Thursday, November 25, 2021

American Rivers: New Report: Funding The Future Of Green Infrastructure In Pennsylvania

A twist on a familiar adage amongst water managers is “when it rains, it drains.” While not unique to Pennsylvania, in suburban and urban municipalities, centuries of strong growth, including recent decades of sprawl, have transformed much of the state’s natural land cover into extensive impervious surface. 

As a result, instead of soaking into soils and groundwater, stormwater drains directly into rivers and streams contributing to — and often exacerbating — flooding and pollution.

The ideal approach to resolving the adverse impacts of stormwater would be to return the landscape to its natural cover. 

A highly cost-effective, efficient, and viable solution is to adopt “green” infrastructure practices that protect, restore, and replicate nature’s treatment of stormwater. 

Green infrastructure includes low-impact development practices at new and re-developing sites, and the incorporation of features such as rain barrels, green roofs, and permeable pavement on already-developed sites. 

Green infrastructure is becoming widely understood and accepted, and is being implemented on the ground in cities across the nation, including Pittsburgh and Philadelphia.

The challenge to broader implementation in smaller municipalities throughout the Commonwealth is ensuring that regulatory, management, and funding institutions work in concert to promote the use of green infrastructure. 

To begin with, Pennsylvania is challenged by historical patterns of funding water management that have prioritized wastewater treatment and drinking water delivery over stormwater management. 

Traditionally, funding also has favored hard structural solutions to management (known as “gray” infrastructure) rather than nonstructural or “green” practices that address the problems associated with runoff at its source.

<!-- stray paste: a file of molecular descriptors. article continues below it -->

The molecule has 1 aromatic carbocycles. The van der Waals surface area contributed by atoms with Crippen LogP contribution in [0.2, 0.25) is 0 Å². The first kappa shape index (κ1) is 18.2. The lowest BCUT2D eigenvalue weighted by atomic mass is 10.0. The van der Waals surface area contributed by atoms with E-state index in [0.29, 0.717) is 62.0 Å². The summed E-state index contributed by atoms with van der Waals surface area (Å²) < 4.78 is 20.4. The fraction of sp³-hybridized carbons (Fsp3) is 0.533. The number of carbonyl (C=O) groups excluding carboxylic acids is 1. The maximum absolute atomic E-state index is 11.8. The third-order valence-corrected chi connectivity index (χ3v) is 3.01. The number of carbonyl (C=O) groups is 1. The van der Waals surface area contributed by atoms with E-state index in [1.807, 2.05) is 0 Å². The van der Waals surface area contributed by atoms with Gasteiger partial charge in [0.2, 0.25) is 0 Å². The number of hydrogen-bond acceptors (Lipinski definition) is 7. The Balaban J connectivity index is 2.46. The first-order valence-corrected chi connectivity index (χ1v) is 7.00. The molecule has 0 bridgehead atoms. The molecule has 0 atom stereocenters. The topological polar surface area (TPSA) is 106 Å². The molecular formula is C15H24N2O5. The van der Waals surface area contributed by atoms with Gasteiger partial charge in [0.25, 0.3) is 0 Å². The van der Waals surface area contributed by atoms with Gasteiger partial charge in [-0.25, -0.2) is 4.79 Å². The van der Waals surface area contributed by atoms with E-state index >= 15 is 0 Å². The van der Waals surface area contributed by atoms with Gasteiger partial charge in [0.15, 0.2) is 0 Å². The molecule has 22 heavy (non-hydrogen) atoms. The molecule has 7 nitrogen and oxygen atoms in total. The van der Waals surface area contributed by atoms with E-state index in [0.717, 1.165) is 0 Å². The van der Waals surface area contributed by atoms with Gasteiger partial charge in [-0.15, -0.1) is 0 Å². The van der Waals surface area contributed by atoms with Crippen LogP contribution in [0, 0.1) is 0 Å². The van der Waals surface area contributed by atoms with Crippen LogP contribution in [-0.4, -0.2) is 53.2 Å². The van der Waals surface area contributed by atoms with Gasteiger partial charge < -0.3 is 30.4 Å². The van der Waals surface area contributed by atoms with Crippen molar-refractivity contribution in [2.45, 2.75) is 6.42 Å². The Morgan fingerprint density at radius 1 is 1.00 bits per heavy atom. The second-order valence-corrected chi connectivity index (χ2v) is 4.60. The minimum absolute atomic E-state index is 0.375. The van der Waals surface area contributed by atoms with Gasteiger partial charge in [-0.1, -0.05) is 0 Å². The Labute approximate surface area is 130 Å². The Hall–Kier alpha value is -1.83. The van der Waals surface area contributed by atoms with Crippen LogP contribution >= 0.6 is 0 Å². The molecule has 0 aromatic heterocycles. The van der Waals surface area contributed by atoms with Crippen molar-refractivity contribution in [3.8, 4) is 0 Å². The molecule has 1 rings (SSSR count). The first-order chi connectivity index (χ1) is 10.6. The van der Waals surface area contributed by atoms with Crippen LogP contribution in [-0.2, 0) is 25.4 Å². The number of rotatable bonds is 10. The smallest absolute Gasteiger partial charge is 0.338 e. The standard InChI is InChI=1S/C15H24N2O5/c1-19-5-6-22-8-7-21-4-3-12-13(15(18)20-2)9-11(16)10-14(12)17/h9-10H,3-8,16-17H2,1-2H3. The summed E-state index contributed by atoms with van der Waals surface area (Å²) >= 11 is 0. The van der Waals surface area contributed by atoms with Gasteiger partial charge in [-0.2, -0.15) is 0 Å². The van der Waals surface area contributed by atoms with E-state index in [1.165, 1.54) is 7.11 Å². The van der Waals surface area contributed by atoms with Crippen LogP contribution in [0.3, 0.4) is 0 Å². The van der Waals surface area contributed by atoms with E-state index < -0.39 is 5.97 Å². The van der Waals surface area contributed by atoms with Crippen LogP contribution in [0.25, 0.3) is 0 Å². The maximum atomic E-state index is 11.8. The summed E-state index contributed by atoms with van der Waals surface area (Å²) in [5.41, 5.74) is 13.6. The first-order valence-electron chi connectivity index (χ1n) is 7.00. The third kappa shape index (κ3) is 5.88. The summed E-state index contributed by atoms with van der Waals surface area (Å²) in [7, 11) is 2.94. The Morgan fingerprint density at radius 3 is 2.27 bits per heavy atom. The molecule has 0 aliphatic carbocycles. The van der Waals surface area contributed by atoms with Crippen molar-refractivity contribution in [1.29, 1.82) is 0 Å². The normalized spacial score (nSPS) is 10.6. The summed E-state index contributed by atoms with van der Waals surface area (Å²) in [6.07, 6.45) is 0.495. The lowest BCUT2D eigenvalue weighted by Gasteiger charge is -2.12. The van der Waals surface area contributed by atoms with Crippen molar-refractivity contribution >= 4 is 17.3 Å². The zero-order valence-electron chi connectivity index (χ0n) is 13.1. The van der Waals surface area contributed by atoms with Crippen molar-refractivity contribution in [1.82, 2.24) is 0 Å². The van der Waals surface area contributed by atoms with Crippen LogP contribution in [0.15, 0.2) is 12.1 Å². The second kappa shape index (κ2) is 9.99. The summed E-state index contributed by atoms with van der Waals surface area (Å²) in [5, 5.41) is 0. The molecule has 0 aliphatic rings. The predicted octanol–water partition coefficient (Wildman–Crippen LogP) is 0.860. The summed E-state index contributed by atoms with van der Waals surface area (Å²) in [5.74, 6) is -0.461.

Further, regulation of stormwater management has failed to sufficiently integrate greener solutions and to promote nonstructural practices in the management of Pennsylvania’s water resources.

The unfortunate result is that Pennsylvania has received a failing grade for its management of stormwater.

In 2009, the Chesapeake Stormwater Network ranked Pennsylvania last of five Chesapeake Bay states on its Baywide Stormwater  scorecard. 

With an overall grade of “D” for implementing a stormwater program that meaningfully protects and restores the Bay, Pennsylvania received an “F” with regard to its funding of stormwater management needs to address the 21st century challenges posed by aging and deteriorating infrastructure, increasing demands on water use, and impacts of a changing climate.

Incorporate Green Approaches To Stormwater

Today, Pennsylvania has an unprecedented and timely opportunity to transform its water infrastructure. 

Following federal guidance, state regulations are being revised to incorporate greener approaches to stormwater management. 

Also, suggestions to adopt innovative management practices, including green infrastructure and conservation measures, are evolving from stakeholder discussions. 

New Federal, Other Funding Opportunities

Finally, funding institutions are quickly adapting to finance green infrastructure, catalyzed in part by the passage of the American Recovery and Reinvestment Act of 2009 (ARRA) which includes investments in green infrastructure and water efficiency advocated for by American Rivers.